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ASP.NET DataGrid Customization: Highlight and Select Row with Client-side JavaScript

Provided by:  FMS Development Team

With the built-in ASP.NET DataGrid control, you can design the template inside VS.NET (via the DataGrid Property Builder user interface). By default, you can use ItemStyle, AlternatingItemStyle, and SelectedItemStyle to control the DataGrid row style. You could add a Button Column to the DataGrid so the user can click on the button (Link Button or Push Button) to select a row in the DataGrid.

There are some shortcomings with the above built-in DataGrid behavior:

  1. ItemStyle is defined at design-time. Although you can change it at run-time, post-back is required to apply the changing style to the DataGrid. The DataGrid does not provide any visual feedback unless such operation triggers post-back.

  2. Using a select button is less obvious to the user. In comparison, in most DataGrids within desktop applications, the user can click anywhere in the row to select an individual row.

You can customize the DataGrid with client-side JavaScript to overcome the above shortcomings. Following are steps to do so:

  1. Setup the DataGrid template. Use the Select Button to add a column to use for selection in the DataGrid.

  2. Add the Event Handler for the DataGrid ItemCommand. Set the Select Button Column to be hidden (Visible="False"). You will hide this column, at the same time you can still trigger the Select ItemCommand via the client-side script and respond to it:

      private void grid_ItemCommand(object source,   
      System.Web.UI.WebControls.DataGridCommandEventArgs e)
      {
         if(e.CommandName == "Select")
         {
            grid.SelectedIndex = e.Item.ItemIndex;
            ...
            }
      }

     

  3. Attach the following client-side script:

      <script language="javascript">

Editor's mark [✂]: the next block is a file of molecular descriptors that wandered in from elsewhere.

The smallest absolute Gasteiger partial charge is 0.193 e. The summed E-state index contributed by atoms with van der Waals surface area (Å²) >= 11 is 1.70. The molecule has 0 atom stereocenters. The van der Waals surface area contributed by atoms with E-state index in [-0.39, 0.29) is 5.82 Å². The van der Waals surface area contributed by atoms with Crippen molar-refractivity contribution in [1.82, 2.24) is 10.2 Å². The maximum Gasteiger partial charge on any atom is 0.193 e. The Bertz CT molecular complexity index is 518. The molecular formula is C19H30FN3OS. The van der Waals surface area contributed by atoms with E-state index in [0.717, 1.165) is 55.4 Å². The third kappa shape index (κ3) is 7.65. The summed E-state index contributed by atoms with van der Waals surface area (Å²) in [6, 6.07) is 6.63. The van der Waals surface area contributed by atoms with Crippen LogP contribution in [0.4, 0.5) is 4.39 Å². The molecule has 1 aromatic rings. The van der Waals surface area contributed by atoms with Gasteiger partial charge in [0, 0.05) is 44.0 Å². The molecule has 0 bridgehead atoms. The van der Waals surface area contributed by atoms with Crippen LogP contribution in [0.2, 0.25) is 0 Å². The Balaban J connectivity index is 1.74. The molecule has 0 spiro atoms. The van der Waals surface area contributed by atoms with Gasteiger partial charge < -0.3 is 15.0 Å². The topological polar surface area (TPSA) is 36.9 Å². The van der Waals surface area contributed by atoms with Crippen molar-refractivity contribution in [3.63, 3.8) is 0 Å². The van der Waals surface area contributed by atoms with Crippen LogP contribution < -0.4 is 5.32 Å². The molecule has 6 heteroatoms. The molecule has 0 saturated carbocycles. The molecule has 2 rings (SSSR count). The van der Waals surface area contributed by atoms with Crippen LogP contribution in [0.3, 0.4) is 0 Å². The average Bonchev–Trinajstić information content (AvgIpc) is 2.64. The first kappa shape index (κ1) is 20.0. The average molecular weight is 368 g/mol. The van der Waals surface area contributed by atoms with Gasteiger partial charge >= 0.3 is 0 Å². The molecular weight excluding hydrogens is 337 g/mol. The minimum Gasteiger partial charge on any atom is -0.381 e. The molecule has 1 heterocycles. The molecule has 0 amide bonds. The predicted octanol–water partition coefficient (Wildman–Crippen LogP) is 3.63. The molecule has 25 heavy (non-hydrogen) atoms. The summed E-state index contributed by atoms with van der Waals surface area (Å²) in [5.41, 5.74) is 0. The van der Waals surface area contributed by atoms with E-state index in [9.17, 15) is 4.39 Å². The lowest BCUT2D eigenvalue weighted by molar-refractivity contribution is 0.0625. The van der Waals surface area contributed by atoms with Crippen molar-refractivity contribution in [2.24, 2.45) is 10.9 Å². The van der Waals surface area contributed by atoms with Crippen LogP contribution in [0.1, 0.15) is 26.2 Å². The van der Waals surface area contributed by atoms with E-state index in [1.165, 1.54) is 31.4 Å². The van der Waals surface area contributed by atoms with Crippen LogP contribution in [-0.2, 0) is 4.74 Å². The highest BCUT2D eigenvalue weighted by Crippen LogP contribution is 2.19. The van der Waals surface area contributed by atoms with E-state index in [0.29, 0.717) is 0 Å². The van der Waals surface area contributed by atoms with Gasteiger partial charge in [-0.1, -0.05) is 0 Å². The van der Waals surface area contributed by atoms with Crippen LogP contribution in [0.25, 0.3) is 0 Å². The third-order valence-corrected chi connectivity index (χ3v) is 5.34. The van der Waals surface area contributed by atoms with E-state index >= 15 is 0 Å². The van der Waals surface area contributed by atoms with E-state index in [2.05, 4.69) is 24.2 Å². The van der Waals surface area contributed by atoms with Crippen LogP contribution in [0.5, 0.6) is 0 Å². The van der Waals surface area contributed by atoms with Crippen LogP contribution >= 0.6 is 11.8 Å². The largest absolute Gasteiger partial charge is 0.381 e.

<!--
       function highlightRow(obj, newColor)
       {
         obj.style.cursor = "hand";
         // light-yellow, can be changed to whatever desired.
         obj.style.backgroundColor = "#ffffcc";
       }
     
       function dehighlightRow(obj, originalColor)
       {
         obj.style.backgroundColor = originalColor;
       }
       //-->

     </script>
     

  4. Add the following Event Handler to the DataGrid:

    You will change the cursor to Hand and highlight the current row when the user moves the mouse over the DataGrid row. The user can double-click anywhere in the row to select the row. (Select will trigger a post-back.)

      // Change this constant accordingly to the column index of the Select
      // ButtonColumn.

      const
    int SelectButtonColumnIndex = 0;
     

      private void grid_ItemDataBound(object sender, System.Web.UI.WebControls.DataGridItemEventArgs e)
      {
        if(e.Item.ItemType == ListItemType.Item || e.Item.ItemType == ListItemType.AlternatingItem)
        {
           if(grid.EditItemIndex < 0)
           {
              // By default, ButtonColumn is mapped to LinkButton.
              LinkButton button = (LinkButton) e.Item.Cells[SelectButtonColumnIndex].Controls[0];

              if(button != null)
              {
                 e.Item.Attributes["ondblclick"] = Page.GetPostBackClientHyperlink(button, "");
              }
           }
       
           if(e.Item.ItemType == ListItemType.Item)
           {
              e.Item.Attributes.Add("onmouseenter", "highlightRow(this, '" + ToHTMLColor(grid.SelectedItemStyle.BackColor) + "')");
              e.Item.Attributes.Add("onmouseleave", "dehighlightRow(this, '" + ToHTMLColor(grid.ItemStyle.BackColor) + "')");
           }
           else
           {
              e.Item.Attributes.Add("onmouseenter", "highlightRow(this, '" + ToHTMLColor(grid.SelectedItemStyle.BackColor) + "')");
            e.Item.Attributes.Add("onmouseleave", "dehighlightRow(this, '" + ToHTMLColor(grid.AlternatingItemStyle.BackColor) + "')");
          }
        }
      }

Furthermore, you can create your own version of the DataGrid by inheriting the built-in DataGrid. With this, you can encapsulate all code above within your own control. This way the ASP.NET page developer can use this DataGrid the same as the built-in DataGrid while having all the customization available.

Reference:

ASP.NET Data Web Controls Kick Start
by Scott Mitchell

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